While multi-asset strategies have gained popularity in recent years, mostly due to Schroders’ success in Australia and internationally, they are not all the same. Morningstar has produced a report to help investors choose an appropriate multi-asset manager.
The Morningstar report focuses on the recent market volatility, so it may not be a good long-term assessment. Nor does it try to be. But it does raise interesting questions about how investors should assess multi-asset managers.
The report, written by analyst Edward Huynh, says: “With the recent COVID-19 sell-off, the dispersion of returns has been surprisingly high despite the seeming homogeneity of these funds.” It’s a bit like choosing an old-fashioned ‘balanced fund’ from years gone by. The investor thinks: ‘In God we trust’. Or not.
The report says: “Balanced fund returns exhibited significant dispersion during the COVID-19 sell-off with little clustering. This is largely due to the rough 50:50 split between growth (as defined by equities, property and other allocations) and defensive assets (fixed income and cash) for this category where leaning one way or the other would impact outcomes disproportionately.
“Even so, the mix of growth and defensive assets varied significantly with growth representing between 42 per cent and 66 per cent for the cohort. In comparison, Morningstar’s balanced index)… had roughly 50 per cent exposure to growth assets. Returns for Morningstar-rated funds during the COVID-19 sell-off ranged from negative 10.28 per cent to negative 17.45 per cent with the Morningstar balanced index returning right in the middle with negative 13.66 per cent.”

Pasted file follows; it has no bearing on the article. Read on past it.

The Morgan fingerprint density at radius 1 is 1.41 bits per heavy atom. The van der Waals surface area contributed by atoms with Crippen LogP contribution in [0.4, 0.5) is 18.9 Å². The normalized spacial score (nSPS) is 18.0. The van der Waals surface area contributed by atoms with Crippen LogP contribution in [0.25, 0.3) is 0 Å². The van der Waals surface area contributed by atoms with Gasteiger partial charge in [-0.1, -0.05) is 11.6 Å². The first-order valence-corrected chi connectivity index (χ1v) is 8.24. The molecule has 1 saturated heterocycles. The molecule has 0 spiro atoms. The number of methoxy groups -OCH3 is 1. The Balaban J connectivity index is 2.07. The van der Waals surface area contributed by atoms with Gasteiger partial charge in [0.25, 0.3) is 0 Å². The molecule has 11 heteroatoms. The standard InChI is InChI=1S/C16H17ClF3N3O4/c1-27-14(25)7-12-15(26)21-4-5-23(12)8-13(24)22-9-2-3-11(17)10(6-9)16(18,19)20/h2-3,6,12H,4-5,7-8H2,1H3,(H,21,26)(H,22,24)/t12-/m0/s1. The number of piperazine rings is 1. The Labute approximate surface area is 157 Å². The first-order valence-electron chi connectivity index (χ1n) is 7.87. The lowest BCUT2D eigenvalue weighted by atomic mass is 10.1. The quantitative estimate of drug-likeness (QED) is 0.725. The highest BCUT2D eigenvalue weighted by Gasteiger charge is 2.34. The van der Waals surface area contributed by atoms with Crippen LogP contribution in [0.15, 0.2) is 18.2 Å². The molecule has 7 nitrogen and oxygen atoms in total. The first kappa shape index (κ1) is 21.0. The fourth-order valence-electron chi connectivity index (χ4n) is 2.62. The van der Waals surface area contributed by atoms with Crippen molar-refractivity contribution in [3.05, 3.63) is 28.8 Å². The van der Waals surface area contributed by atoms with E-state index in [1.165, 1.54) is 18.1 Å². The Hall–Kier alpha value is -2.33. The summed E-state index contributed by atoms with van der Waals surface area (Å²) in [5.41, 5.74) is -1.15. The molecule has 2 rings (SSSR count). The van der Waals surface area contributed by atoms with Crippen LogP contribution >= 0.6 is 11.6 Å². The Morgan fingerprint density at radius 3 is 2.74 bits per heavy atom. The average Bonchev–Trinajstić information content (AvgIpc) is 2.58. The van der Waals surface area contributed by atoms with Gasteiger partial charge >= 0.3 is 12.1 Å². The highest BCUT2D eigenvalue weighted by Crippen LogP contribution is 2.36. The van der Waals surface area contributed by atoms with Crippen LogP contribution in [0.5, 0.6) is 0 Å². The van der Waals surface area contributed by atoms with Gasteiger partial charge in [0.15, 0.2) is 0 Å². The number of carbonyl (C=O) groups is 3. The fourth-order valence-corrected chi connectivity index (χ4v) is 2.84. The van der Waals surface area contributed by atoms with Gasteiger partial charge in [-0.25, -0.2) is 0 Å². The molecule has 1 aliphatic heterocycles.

The best performer in the category by a significant margin was Perpetual Wholesale Diversified Growth, returning negative 10.28 per cent due to their underweight to equities relative to the cohort. In fact, Perpetual had the lowest equity exposure of the cohort with 39.07 per cent aiding the fund against the broad-based equity sell-off. Moreover, internal allocations to Perpetual’s Diversified Real Return Fund further buffered against the downside due to tail risk protection through the purchase of AUD/USD put options. “Interestingly, hiding behind increased cash holdings, while no doubt helpful, wasn’t predictive of better outcomes. ‘FirstChoice WS Moderate’, for instance, held identical cash levels as the Morningstar balanced index yet returned negative 17.45 per cent for the period,” the report says.
Schroders didn’t do particularly well in the period studied by Morningstar, from February 21 to March 25. The best performers were Perpetual, Sentier (formerly known as Colonial First State), Pendal and MLC. They tended to be more conservative funds, rather than ‘growth’ funds. But Schroders started the multi-asset trend in Australia and took it to the rest of the world throughout the company’s network.